By Melissa Silverstein | Women and Hollywood March 5, 2013 at 12:33PM
I thought I was done with all the Oscar postscripts but there is still have one more thing to write about. I am going to take a mulligan on not getting to this sooner, but I was off last week, and am only now really digesting all the blog posts and news stories.
Here's my take: It's not OK to ever call a 9-year-old girl a c*nt. In fact, I don't think it's OK to call anyone a c*nt. I remember when calling someone a bitch was the worst thing you could say, but now we seem to live in a world where the c-word is used to describe someone satirically or ironically.
I don't really get how someone would look at what Quvenzhane Wallis did when her name was mentioned on worldwide TV and think that there is anything remotely c-wordish in her action. It was adorable and reminiscent of one of the most powerful scenes in the movie. But hey, I guess that anything where a girl shows power makes her potentially a c-word.
What bothers me is that she is still a girl and we should encourage her to stay a girl as long as possible. If you've ever read Carol Gilligan you know that at 9 you are on the cusp of starting the see the world in a different way. Girls start to see how women are treated and they then tend to retreat into their selves just as their male counterparts begin to discover the power being a boy gets you.
It is important to stand up for this nine-year old-girl because she is all of us and all our daughters. We want our girls to keep their sense of self and power that was so clearly on display in this girl that evening. And why shouldn't she feel powerful? She was nominated for best actress at the Academy Awards. That's not something that any other nine-year-olds can say.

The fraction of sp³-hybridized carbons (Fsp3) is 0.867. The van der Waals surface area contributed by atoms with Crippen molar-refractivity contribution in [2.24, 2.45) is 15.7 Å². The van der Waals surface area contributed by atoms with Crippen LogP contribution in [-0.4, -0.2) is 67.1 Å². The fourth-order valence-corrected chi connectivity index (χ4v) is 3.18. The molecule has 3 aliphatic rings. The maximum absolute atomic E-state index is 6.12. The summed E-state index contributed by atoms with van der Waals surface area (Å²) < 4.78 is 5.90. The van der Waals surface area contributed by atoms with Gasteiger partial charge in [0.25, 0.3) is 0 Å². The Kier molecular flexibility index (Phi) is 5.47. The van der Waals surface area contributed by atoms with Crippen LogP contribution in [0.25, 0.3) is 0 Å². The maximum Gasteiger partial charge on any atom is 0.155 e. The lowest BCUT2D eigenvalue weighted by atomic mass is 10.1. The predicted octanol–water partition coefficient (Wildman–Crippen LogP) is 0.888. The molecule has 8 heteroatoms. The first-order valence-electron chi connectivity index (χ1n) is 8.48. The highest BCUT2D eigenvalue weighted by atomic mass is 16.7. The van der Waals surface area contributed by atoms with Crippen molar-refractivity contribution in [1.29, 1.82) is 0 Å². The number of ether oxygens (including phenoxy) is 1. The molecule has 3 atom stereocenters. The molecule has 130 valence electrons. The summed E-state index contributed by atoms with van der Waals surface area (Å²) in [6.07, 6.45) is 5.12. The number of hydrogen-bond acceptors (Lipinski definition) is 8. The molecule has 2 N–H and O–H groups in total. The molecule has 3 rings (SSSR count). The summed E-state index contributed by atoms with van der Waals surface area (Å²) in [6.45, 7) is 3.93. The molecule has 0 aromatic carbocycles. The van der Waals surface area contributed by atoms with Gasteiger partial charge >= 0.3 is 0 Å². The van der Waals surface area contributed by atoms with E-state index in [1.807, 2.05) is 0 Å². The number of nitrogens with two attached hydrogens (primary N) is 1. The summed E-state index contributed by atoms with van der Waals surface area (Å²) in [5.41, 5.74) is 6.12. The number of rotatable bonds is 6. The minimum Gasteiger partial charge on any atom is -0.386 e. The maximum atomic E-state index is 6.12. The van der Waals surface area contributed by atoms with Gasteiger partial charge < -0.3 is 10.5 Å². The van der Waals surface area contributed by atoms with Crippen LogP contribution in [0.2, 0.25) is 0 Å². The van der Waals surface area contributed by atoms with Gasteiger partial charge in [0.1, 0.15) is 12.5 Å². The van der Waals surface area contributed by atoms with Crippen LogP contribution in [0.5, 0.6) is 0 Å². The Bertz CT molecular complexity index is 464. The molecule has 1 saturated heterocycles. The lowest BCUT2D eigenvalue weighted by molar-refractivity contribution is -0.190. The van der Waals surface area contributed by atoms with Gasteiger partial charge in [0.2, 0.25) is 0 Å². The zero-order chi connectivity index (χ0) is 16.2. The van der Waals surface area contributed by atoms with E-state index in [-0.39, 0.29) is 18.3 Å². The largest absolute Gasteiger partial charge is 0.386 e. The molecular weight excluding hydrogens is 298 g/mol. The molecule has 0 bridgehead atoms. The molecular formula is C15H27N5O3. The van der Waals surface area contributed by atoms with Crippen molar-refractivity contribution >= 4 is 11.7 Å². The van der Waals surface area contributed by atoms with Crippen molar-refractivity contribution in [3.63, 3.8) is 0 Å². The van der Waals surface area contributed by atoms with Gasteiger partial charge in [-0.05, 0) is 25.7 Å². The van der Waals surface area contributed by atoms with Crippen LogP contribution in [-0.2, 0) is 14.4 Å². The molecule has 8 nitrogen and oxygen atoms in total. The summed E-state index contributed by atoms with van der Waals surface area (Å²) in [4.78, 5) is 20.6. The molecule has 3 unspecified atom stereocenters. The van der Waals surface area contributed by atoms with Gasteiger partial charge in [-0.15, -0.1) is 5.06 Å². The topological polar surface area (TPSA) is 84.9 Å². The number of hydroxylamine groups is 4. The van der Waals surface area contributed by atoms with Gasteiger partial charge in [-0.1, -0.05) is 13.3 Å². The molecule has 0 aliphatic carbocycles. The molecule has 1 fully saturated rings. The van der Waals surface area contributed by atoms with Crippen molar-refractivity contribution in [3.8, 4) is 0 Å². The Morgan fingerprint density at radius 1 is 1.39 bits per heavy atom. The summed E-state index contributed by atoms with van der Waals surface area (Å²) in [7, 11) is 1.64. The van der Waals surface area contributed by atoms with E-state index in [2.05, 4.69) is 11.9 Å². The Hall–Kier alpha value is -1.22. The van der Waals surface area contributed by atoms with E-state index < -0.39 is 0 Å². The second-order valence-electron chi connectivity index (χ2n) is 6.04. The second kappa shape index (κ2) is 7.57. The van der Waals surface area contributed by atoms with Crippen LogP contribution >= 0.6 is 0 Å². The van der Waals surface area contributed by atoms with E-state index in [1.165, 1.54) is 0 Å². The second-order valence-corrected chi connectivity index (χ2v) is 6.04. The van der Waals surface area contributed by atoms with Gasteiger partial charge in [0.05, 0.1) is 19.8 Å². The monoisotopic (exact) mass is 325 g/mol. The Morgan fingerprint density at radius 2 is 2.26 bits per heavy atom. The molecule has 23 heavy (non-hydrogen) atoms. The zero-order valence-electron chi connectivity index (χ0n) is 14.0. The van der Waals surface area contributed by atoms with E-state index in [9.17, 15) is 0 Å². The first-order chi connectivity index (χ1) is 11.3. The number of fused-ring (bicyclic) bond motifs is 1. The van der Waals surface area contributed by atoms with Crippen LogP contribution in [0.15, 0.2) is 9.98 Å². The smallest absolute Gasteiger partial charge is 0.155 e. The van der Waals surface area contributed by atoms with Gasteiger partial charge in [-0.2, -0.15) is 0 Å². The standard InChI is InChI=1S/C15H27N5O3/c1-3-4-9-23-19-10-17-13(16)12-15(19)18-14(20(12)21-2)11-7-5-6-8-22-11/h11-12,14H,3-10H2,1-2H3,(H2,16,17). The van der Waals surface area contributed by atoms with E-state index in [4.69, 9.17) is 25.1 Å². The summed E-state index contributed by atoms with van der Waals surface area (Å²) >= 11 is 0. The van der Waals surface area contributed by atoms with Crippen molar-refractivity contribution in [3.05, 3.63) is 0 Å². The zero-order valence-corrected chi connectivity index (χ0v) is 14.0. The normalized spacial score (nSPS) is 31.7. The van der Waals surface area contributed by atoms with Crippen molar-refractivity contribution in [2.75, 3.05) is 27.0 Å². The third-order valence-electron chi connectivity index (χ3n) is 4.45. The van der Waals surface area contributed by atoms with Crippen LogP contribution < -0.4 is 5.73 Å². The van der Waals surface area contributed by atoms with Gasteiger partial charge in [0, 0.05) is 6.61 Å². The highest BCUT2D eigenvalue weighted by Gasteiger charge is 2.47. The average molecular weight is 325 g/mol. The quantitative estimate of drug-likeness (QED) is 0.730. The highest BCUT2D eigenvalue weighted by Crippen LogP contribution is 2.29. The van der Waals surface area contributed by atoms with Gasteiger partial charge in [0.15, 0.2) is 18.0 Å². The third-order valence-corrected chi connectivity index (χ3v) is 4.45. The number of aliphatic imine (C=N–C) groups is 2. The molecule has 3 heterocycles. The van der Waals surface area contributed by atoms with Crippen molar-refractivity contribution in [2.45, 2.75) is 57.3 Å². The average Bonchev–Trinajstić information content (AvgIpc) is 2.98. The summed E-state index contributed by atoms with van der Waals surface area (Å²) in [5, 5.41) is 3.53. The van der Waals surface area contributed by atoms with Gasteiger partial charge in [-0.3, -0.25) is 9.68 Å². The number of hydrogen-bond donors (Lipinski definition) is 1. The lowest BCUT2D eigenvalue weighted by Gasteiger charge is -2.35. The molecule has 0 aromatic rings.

Since we will be seeing more of this lovely girl as she develops her career, I think we all need to be prepared for the stuff that will be heaped on her when she plays the lead in a new version of Annie which was announced on the day of the Oscars. I for one can't wait to take my nieces and nephews to see this movie (I loved the show so much as a kid) and have them see it with an African American girl in the lead.
I wonder if had the entire show been more respectful of women that maybe the tweet wouldn't have even been thought of, but the tone of the evening allowed this type of thought process to seem OK. But it wasn't, and it was deleted quickly, yet it has reverberated just like the misogyny of the evening still reverberates. (Geena Davis spoke publicly about the event saying: "It's a shame that that triumph was enveloped in an awards ceremony containing disrespect for women…But it helps illustrate how tone-deaf we can still be regarding the status of women.")
I have read some terrific blog posts, mostly from African American writers on this topic, but nothing from Hollywood, or from people who cover Hollywood. Sadly, this is a bigger cultural issue. While Quvenzhane Wallis got called a name in a very public way there are girls pumping their fists at ball games, in playgrounds and in classrooms all over the place getting called names for displaying their own sense of power. We need to support all their fist pumping, not shut it down.
The Thing About Being A Little Black Girl In the World: For Quvenzhane Wallis (Black Girl Dangerous)